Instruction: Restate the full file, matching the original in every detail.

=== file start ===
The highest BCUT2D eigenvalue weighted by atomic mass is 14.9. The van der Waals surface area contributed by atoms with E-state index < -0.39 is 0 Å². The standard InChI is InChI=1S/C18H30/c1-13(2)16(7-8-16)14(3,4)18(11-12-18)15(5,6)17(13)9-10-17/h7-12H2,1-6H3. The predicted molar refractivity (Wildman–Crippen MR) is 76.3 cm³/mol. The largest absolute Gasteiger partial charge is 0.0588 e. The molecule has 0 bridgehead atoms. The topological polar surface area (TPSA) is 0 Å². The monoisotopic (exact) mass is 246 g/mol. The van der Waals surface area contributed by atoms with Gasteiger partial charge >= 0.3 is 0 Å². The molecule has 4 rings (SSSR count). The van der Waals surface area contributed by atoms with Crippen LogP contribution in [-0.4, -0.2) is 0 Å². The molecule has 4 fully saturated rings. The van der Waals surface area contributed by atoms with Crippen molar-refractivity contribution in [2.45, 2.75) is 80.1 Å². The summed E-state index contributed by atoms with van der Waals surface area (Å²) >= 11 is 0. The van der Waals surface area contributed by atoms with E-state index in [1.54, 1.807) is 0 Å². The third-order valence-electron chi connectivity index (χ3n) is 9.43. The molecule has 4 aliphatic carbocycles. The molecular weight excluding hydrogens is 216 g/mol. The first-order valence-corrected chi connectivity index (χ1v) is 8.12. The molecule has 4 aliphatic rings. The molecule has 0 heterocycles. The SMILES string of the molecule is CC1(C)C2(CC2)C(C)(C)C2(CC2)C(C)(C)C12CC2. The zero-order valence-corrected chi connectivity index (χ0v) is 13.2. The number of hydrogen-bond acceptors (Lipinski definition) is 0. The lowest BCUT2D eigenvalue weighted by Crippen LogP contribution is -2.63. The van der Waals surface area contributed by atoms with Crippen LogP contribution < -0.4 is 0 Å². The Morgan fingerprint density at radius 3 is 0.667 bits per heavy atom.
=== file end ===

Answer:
The highest BCUT2D eigenvalue weighted by atomic mass is 14.9. The van der Waals surface area contributed by atoms with E-state index < -0.39 is 0 Å². The standard InChI is InChI=1S/C18H30/c1-13(2)16(7-8-16)14(3,4)18(11-12-18)15(5,6)17(13)9-10-17/h7-12H2,1-6H3. The predicted molar refractivity (Wildman–Crippen MR) is 76.3 cm³/mol. The largest absolute Gasteiger partial charge is 0.0588 e. The molecule has 0 bridgehead atoms. The topological polar surface area (TPSA) is 0 Å². The monoisotopic (exact) mass is 246 g/mol. The van der Waals surface area contributed by atoms with Gasteiger partial charge >= 0.3 is 0 Å². The molecule has 4 rings (SSSR count). The van der Waals surface area contributed by atoms with Crippen LogP contribution in [-0.4, -0.2) is 0 Å². The molecule has 4 fully saturated rings. The van der Waals surface area contributed by atoms with Crippen molar-refractivity contribution in [2.45, 2.75) is 80.1 Å². The summed E-state index contributed by atoms with van der Waals surface area (Å²) >= 11 is 0. The van der Waals surface area contributed by atoms with E-state index in [1.54, 1.807) is 0 Å². The third-order valence-electron chi connectivity index (χ3n) is 9.43. The molecule has 4 aliphatic carbocycles. The molecular weight excluding hydrogens is 216 g/mol. The first-order valence-corrected chi connectivity index (χ1v) is 8.12. The molecule has 4 aliphatic rings. The molecule has 0 heterocycles. The SMILES string of the molecule is CC1(C)C2(CC2)C(C)(C)C2(CC2)C(C)(C)C12CC2. The zero-order valence-corrected chi connectivity index (χ0v) is 13.2. The number of hydrogen-bond acceptors (Lipinski definition) is 0. The lowest BCUT2D eigenvalue weighted by Crippen LogP contribution is -2.63. The van der Waals surface area contributed by atoms with Crippen LogP contribution < -0.4 is 0 Å². The Morgan fingerprint density at radius 3 is 0.667 bits per heavy atom.